Saturday, March 2, 2013

When in Rome...

From Historical Echoes at Liberty Street Economics, Historical Echoes: Cash or Credit? Payments and Finance in Ancient Rome by Marco Del Negro and Mary Tao:

Imagine yourself a Roman citizen in the 1st Century B.C. You’ve gone shopping with your partner, who’s trying to convince you to buy a particular item. The thing’s pretty expensive, and you demur because you’re short of cash. You may think that back then such an excuse would get you off scot-free. What else can you possibly do: Write a check? Well, yes, writes the poet Ovid...

In ancient Rome, they had something comparable to our checking accounts.

But was there a market for nomina, just like there’s one today in, say, mortgage-backed securities? According to both Barlow and Harris, the answer is yes.

In ancient Rome, there were advanced financial markets.

What if you had to transfer money to somebody in a different part of the globe? As the Roman dominions expanded into Greece, Spain, North Africa, and Asia, Roman finance actually faced this logistical problem....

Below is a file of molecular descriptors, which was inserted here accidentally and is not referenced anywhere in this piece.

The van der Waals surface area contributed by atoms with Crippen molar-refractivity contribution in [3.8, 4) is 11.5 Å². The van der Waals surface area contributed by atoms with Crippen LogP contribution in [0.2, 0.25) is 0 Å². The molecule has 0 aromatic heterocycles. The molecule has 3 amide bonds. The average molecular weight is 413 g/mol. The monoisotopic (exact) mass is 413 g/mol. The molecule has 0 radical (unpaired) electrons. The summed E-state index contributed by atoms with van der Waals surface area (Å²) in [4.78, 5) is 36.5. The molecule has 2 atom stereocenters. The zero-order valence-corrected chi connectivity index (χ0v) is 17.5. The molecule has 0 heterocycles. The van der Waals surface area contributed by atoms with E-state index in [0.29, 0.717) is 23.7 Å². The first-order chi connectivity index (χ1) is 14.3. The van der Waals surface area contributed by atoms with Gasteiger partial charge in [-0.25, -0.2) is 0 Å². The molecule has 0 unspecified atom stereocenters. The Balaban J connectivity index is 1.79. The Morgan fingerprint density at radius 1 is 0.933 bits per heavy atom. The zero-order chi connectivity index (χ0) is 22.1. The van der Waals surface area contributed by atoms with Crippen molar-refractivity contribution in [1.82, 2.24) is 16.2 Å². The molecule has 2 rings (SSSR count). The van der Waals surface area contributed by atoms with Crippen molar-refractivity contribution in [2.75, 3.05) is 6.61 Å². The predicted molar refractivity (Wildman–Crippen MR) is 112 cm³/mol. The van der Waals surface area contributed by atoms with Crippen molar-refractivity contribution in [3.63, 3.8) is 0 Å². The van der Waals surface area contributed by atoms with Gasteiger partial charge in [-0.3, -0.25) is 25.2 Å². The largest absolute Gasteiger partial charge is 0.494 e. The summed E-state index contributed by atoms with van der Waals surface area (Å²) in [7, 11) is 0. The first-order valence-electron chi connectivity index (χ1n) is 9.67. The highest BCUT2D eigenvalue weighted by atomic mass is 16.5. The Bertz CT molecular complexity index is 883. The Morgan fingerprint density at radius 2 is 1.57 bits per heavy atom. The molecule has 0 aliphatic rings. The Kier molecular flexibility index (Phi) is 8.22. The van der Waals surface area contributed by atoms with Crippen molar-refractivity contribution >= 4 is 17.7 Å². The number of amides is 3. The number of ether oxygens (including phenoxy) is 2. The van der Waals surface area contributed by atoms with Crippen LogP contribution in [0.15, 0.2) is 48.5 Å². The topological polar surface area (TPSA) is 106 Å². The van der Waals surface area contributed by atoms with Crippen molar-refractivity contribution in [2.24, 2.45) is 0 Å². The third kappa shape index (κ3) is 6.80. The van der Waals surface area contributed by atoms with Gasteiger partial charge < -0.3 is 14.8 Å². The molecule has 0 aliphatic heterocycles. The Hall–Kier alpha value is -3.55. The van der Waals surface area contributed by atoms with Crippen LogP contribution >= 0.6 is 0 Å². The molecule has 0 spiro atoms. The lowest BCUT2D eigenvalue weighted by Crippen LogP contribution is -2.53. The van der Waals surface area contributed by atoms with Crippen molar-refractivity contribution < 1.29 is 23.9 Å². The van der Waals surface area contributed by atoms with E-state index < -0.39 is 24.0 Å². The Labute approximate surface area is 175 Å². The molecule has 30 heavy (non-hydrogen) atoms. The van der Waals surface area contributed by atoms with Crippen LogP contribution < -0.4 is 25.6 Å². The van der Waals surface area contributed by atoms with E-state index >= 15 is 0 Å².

This is intense. Remember, we're talking ancient Rome here:

It worked as follows: The publicani were private companies in charge of tax collection in the provinces (as well as many other tasks; see “Publicani,” by U. Malmendier). They had a branch in Rome and one in Thapsus. So, you’d give them the silver in Rome (or transfer them some nomina) and they’d divert some of their tax collection in North Africa to Caius. This is also how the Republic would finance its public spending overseas. Since taxes were collected throughout the provinces, by trading claims on taxes Romans could transfer funds across the globe–or at least to the part of the globe they had conquered.

Sort of like Western Union and the IRS rolled up in one. A thousand years (and one dark age) later, the nearest Europe could come to what Rome had was embodied in the Knights Templar.

So if anyone asks whether ancient Rome had an economy that could have been subject to financial strains comparable to those in the world today, the answer is yes.

If anyone wants to know if I think it was finance that toppled Rome, the answer is yes.

1 comment:

Luke Smith said...

It is possible that the Romans had real estate bubbles.